I had a boss from a former job one time tell me, "Cathy, you are too sensitive!" I can recall being more than a little taken aback. Both Lauren and Dominic have inherited the "sensitivity" gene from me, that's for sure. When Lauren was younger and I got upset with her, I would raise my voice just a little to get my point across. I guess to her it sounded like I was "barking" at her. She would say, "get rid of those barks!" One day last week, Dominic was doing something that I didn't want him to do, I gave him a few warnings and he still didn't stop. He instead was laughing at me, so I "barked" at him! His face went from laughing to his bottom lip quivering and his eyes welling up with tears within about five seconds. The next day, I said something like, 'was mommy happy or mad at you last night?" He said, "mad." Yep, I think he got the message. I try not to trot out my "barks" unless I have a good reason to. Last night we were watching television and a local commercial came on. There is something about the music that plays in the background that really seems to bother him. He was on the verge of tears by the time the commercial was over. He then said to us, "commercial makes you sad." He still is having issues with the pronouns, so I think he was trying to tell us the commercial was making HIM sad. Poor guy, we were all trying to comfort him and he did eventually calm down. Many children with Autism have a really hard time communicating their feelings to others, so this was HUGE for Dominic to be able to verbalize how he felt. From time to time Dominic will pull out Lauren's old dolls and play with them. He'll sometimes pretend to give a doll a bottle.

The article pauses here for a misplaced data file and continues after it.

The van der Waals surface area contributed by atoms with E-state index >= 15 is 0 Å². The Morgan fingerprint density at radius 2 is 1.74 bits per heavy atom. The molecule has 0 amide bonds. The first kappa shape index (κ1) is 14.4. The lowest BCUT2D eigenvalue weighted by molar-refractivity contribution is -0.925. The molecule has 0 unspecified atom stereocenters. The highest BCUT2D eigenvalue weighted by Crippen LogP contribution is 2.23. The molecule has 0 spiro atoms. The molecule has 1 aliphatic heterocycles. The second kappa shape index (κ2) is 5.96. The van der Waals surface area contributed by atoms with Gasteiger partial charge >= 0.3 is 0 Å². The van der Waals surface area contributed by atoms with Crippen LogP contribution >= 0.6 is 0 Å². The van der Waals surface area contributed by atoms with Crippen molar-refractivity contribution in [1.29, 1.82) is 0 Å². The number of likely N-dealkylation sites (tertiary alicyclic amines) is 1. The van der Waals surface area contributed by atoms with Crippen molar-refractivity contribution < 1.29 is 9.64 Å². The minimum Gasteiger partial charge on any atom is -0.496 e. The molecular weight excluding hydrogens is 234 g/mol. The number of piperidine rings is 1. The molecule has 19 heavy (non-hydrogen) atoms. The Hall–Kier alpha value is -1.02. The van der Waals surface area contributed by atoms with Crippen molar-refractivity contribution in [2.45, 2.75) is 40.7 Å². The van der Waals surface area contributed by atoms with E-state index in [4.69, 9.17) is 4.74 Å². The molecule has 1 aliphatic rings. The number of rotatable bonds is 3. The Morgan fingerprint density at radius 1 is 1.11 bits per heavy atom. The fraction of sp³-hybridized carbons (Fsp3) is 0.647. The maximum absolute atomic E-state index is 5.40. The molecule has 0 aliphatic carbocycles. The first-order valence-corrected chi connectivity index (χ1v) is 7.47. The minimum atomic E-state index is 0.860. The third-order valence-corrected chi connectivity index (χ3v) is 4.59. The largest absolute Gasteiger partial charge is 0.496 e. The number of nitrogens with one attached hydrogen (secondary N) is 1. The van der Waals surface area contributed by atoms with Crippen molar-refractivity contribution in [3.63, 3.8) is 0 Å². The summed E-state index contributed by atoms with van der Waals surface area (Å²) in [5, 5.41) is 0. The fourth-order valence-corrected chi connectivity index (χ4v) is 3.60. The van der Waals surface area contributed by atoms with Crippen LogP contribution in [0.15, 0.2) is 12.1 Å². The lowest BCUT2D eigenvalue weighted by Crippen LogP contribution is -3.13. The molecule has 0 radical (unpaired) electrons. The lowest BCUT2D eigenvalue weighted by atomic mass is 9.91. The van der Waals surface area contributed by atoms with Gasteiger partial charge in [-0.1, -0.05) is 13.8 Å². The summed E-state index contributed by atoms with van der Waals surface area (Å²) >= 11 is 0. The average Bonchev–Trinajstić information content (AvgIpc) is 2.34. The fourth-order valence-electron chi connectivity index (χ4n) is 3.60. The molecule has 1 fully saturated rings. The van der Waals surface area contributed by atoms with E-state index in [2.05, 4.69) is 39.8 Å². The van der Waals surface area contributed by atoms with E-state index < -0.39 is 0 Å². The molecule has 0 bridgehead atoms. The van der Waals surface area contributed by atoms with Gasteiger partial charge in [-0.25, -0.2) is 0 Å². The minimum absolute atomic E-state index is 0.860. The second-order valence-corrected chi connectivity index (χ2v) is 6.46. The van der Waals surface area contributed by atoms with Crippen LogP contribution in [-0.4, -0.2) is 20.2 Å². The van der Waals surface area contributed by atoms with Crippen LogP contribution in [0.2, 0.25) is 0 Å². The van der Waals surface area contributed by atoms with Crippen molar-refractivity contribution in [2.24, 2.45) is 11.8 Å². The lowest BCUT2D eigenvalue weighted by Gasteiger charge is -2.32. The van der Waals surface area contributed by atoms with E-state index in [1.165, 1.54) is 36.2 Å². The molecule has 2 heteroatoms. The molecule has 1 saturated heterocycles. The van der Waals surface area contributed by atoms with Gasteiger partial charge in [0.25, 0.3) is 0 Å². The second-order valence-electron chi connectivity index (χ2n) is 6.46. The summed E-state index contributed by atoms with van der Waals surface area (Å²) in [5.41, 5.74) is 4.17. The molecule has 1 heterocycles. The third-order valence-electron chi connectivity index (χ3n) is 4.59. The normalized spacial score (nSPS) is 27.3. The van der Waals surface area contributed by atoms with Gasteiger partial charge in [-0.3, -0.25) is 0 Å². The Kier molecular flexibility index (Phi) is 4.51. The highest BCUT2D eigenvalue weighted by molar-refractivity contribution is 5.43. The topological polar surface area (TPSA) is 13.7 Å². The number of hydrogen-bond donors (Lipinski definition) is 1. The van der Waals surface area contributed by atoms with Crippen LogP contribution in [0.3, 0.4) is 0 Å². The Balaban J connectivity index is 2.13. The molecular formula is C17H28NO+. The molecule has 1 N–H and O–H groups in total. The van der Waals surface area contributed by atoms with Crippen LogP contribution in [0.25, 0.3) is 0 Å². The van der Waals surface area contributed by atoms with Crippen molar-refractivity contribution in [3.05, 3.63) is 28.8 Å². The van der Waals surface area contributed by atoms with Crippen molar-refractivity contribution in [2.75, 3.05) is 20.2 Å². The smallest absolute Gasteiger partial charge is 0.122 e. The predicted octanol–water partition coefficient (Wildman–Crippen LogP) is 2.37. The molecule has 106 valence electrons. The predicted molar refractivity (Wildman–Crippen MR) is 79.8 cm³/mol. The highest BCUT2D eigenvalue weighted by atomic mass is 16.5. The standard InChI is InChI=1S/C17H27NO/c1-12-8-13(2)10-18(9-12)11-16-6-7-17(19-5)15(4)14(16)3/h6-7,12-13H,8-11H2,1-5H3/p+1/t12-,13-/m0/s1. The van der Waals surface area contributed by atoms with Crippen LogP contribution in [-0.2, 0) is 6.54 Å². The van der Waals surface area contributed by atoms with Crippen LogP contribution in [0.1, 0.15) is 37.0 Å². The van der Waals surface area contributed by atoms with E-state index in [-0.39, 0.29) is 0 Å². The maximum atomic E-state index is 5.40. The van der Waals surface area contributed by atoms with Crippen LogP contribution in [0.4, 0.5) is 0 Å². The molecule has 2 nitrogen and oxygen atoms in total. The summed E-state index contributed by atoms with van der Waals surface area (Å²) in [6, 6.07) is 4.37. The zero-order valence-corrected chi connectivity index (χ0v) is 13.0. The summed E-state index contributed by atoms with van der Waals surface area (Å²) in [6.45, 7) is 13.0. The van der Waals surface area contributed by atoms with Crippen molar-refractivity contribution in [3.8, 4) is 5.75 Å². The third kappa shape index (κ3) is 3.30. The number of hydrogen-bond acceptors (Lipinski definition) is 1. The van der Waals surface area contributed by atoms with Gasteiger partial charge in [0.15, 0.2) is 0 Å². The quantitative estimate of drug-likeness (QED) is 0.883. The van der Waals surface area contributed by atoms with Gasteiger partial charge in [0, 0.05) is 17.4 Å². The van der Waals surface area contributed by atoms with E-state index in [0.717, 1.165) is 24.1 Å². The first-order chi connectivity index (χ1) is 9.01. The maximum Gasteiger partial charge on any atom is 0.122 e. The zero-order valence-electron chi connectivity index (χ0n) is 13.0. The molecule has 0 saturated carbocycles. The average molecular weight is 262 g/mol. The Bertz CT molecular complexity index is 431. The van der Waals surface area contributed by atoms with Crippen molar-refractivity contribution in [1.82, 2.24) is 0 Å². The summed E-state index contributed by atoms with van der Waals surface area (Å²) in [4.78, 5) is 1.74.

He'll even put a few dollies down on the floor with a blanket, so they can all take a "nap." We like to tell him he is being a "good poppa." If Dominic sees Lauren or I getting upset or even cry, he will come over and try to comfort us. I asked him this afternoon about an incident that happened back in April when he accidentally slammed my hand in the car door. I said to him, "do you remember when that happened?" He looked at me solemnly and said, "hurt, cry, sad." If we are somewhere and he hears a baby cry, he will say, "baby is sad." I think it is very cool that he is so sensitive to others feelings, since lacking empathy is such a common characteristic of children with Autism. When I was a teenager, I worked a couple summers as a Red Cross volunteer in a nursing home because I thought at the time I might want to be a nurse. At the end of my second and final summer before I started college, I told some of the residents that I was leaving and probably wouldn't ever see them again. They were crying and I was crying! I came to the conclusion that I am way too sensitive (and emotional) to ever be a nurse! I have a handful of friends who are nurses and I totally 100% admire them for what they do, because I know I couldn't do it :) I'm so glad I didn't change way back when my old boss told me that I was too "sensitive." I like myself just the way I am!